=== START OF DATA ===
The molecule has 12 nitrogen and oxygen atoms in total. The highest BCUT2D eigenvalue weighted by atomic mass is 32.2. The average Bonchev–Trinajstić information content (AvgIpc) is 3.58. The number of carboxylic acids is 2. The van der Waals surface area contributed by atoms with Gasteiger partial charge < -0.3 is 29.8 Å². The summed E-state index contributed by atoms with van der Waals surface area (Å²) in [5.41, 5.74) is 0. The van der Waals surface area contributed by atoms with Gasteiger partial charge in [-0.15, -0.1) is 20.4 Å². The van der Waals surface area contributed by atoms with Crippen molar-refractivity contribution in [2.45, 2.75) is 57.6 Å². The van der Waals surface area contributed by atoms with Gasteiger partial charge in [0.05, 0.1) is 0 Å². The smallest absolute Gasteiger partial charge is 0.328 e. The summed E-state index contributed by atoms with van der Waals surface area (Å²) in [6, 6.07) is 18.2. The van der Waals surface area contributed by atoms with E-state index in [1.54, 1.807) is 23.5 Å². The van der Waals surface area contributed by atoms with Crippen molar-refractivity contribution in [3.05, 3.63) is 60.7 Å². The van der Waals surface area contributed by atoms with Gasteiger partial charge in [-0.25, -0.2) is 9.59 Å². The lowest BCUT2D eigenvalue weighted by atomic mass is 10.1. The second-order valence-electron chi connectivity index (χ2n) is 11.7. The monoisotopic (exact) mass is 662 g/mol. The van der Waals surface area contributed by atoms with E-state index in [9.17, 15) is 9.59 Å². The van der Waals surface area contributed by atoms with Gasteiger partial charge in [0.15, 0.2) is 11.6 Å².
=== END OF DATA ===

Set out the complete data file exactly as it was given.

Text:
The molecule has 12 nitrogen and oxygen atoms in total. The highest BCUT2D eigenvalue weighted by atomic mass is 32.2. The average Bonchev–Trinajstić information content (AvgIpc) is 3.58. The number of carboxylic acids is 2. The van der Waals surface area contributed by atoms with Gasteiger partial charge < -0.3 is 29.8 Å². The summed E-state index contributed by atoms with van der Waals surface area (Å²) in [5.41, 5.74) is 0. The van der Waals surface area contributed by atoms with Gasteiger partial charge in [-0.15, -0.1) is 20.4 Å². The van der Waals surface area contributed by atoms with Crippen molar-refractivity contribution in [2.45, 2.75) is 57.6 Å². The van der Waals surface area contributed by atoms with Gasteiger partial charge in [0.05, 0.1) is 0 Å². The smallest absolute Gasteiger partial charge is 0.328 e. The summed E-state index contributed by atoms with van der Waals surface area (Å²) in [6, 6.07) is 18.2. The van der Waals surface area contributed by atoms with E-state index in [1.54, 1.807) is 23.5 Å². The van der Waals surface area contributed by atoms with Crippen molar-refractivity contribution in [3.05, 3.63) is 60.7 Å². The van der Waals surface area contributed by atoms with Gasteiger partial charge in [-0.25, -0.2) is 9.59 Å². The lowest BCUT2D eigenvalue weighted by atomic mass is 10.1. The second-order valence-electron chi connectivity index (χ2n) is 11.7. The monoisotopic (exact) mass is 662 g/mol. The van der Waals surface area contributed by atoms with E-state index in [9.17, 15) is 9.59 Å². The van der Waals surface area contributed by atoms with Gasteiger partial charge in [0.15, 0.2) is 11.6 Å².